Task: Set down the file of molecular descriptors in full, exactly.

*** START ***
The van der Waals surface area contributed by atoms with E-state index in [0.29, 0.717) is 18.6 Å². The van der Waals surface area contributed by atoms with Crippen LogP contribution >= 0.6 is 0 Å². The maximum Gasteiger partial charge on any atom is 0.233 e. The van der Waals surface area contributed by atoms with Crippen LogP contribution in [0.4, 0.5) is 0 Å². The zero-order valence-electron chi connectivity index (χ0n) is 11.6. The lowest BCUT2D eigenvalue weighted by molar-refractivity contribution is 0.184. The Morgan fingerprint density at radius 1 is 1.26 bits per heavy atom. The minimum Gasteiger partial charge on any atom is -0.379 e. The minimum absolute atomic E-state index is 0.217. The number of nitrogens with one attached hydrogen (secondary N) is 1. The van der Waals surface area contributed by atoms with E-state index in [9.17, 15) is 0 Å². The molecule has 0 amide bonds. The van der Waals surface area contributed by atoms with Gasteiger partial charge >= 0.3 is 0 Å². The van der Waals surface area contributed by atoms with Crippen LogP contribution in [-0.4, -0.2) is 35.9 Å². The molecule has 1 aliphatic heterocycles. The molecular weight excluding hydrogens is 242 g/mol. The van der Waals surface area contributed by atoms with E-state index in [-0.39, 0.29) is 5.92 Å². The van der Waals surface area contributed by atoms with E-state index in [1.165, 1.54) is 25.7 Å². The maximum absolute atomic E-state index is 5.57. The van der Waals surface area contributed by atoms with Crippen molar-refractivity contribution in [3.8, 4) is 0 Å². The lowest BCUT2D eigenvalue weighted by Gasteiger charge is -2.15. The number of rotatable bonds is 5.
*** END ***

The van der Waals surface area contributed by atoms with E-state index in [0.29, 0.717) is 18.6 Å². The van der Waals surface area contributed by atoms with Crippen LogP contribution >= 0.6 is 0 Å². The maximum Gasteiger partial charge on any atom is 0.233 e. The van der Waals surface area contributed by atoms with Crippen LogP contribution in [0.4, 0.5) is 0 Å². The zero-order valence-electron chi connectivity index (χ0n) is 11.6. The lowest BCUT2D eigenvalue weighted by molar-refractivity contribution is 0.184. The Morgan fingerprint density at radius 1 is 1.26 bits per heavy atom. The minimum Gasteiger partial charge on any atom is -0.379 e. The minimum absolute atomic E-state index is 0.217. The number of nitrogens with one attached hydrogen (secondary N) is 1. The van der Waals surface area contributed by atoms with E-state index in [9.17, 15) is 0 Å². The molecule has 0 amide bonds. The van der Waals surface area contributed by atoms with Gasteiger partial charge >= 0.3 is 0 Å². The van der Waals surface area contributed by atoms with Crippen LogP contribution in [-0.4, -0.2) is 35.9 Å². The molecule has 1 aliphatic heterocycles. The molecular weight excluding hydrogens is 242 g/mol. The van der Waals surface area contributed by atoms with E-state index in [-0.39, 0.29) is 5.92 Å². The van der Waals surface area contributed by atoms with E-state index in [1.165, 1.54) is 25.7 Å². The maximum absolute atomic E-state index is 5.57. The van der Waals surface area contributed by atoms with Crippen molar-refractivity contribution in [3.8, 4) is 0 Å². The lowest BCUT2D eigenvalue weighted by Gasteiger charge is -2.15. The number of rotatable bonds is 5.